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Southland Glut Fuels Drop in Gasoline Prices

Retail: Cost hovers near $1 a gallon in O.C., its lowest level since 1989. One station will charge 99 cents today.


FOUNTAIN VALLEY — Southern California motorists who got a nasty shock when fuel prices soared earlier this year are in for a nicer surprise now.

The price for a gallon of gasoline has been dropping steadily and is hovering at $1, the lowest level since 1989.

At one gas station in Fountain Valley, a gallon of self-service regular unleaded will go for 99 cents today, while nearby stations will be offering the same grade for about $1.19. The average price for a gallon of regular unleaded gas in Orange County is $1.09 while the statewide average remains at $1.32, according to industry figures.

The low price brought a big smile to Ruthie Scott when the Fountain Valley resident pulled into her usual Arco station Thursday and saw the $1.01 price for a gallon of regular.

"It's wonderful," Scott said, obviously enjoying the bonanza. "We were up in San Francisco and the Sacramento area several weeks ago, and the gas up there was more than $1.30 a gallon. It's nice to see it back down again."

Frank Itani, the manager where Scott bought her gasoline at Brookhurst Street and Slater Avenue, said the price will go down even further.

"We're going to 99 cents at midnight. We only make about 3 cents' profit for each gallon of gas and we have low prices so we need to deal in high volume," he said.

State experts said Thursday that the glut of gasoline is a Southern California phenomenon, and not being felt statewide.

"We're not seeing that in Central and Northern California," said Claudia Chandler, a spokeswoman for California Energy Commission in Sacramento. "It's more like $1.35 for regular unleaded in Northern California."

Chandler said that high volume dealers such as Itani are getting small profit margins because the wholesale price for gasoline was 72 cents a gallon on Oct. 17.

"You're telling me," Chandler said, "that with taxes, profit margins, transportation costs, and all the people in between, that it's selling for about a dollar? You're getting a good deal down there in Southern California. I want to fill up too."

Itani's business was so good Thursday that he was handling as many as 10 to 12 customers at a time. That kind of volume demands three truckloads of gas a day, he said.

But with so many customers, pumping gasoline causes delays and tensions to mount.

Joe Bensler, 62, of Fountain Valley said he was cut off and honked his horn at the other motorist. A heated argument followed.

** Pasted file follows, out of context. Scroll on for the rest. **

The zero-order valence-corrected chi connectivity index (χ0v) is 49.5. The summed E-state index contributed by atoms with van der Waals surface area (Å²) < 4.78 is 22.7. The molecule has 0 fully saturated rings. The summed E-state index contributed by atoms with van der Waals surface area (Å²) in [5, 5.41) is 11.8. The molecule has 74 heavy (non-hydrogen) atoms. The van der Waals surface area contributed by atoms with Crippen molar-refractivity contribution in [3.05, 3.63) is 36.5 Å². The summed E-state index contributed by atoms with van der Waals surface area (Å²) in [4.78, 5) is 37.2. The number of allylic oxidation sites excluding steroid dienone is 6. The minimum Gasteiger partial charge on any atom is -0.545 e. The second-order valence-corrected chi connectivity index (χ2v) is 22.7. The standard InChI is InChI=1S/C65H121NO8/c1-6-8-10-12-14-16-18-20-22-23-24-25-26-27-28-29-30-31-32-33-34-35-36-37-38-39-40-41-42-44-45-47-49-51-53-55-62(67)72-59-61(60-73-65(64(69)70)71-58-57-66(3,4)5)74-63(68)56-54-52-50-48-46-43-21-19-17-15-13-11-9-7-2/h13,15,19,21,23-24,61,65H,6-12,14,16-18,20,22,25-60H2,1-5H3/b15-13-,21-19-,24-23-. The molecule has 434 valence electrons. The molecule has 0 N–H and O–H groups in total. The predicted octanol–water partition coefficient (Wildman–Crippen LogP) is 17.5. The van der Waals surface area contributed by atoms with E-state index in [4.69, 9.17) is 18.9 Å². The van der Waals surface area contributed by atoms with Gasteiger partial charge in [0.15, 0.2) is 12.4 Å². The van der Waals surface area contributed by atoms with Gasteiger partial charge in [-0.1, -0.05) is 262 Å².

"Can you believe that guy?" Bensler said. "He cuts me off, and he wants to argue with me because I honked my horn at him. Come on, I drive 20,000 miles a year and I wanted to pull into this station because I could use all the breaks I can get."

Motorists like Bensler haven't seen such low prices locally for seven years, although last January there was a low-cost spurt.

"Of course I saw the low price," said Bernard Hinson, 60, of Santa Ana, who filled up his compact at Itani's station. "That's why I pulled in here. I just paid $1.05 last week and two weeks ago I paid about $1.21 a gallon. It's been great! Keep it going."

The glut was probably caused by a simple but overwhelming market law: Gasoline production in the state's refineries is significantly exceeding demand--the opposite of conditions earlier this year when pump prices surged above $2 a gallon in some locations.

The spike--at a time of flat to declining crude oil prices--was worst in California but spread across the nation, outraging drivers, energizing politicians and spawning investigations in Sacramento and Washington.

The probes turned up little evidence of price gouging but cast a spotlight on California's tight refining market. Analysts said that closures of refineries over the years have left the state with little cushion when refinery production falls.

During the week of Oct. 7, gasoline output averaged 955,000 barrels per day, or 6% more than average daily demand of 900,000, according to the California Energy Commission.

Refineries' production levels last week averaged 96% of capacity after dipping as low as 80% earlier this year, the commission said.

Beginning in February, a series of refinery accidents and fires, shutdowns caused by state-mandated conversions to clean burning gasoline refining, and dislocations in the world price and availability of crude oil prices combined to drive up gas prices 30% over four months.

As of Thursday, the average price for an unleaded gallon of gas in the Los Angeles basin was about $1.05, said Automotive Trade Organizations of California, an Irvine-based group representing owners of more than 2,500 service stations in the state.

For Carla Fuchs, 51, of Irvine, the reason why the prices were low was not as important as finding a gasoline station.

"I was driving on the freeway and wasn't paying any attention to the gas gauge," Fuchs said. "All of a sudden I noticed it said empty, and I pulled off and headed for this station. But I'm glad I did, otherwise I wouldn't have found such low prices. You don't get good prices like this in Irvine where I live."

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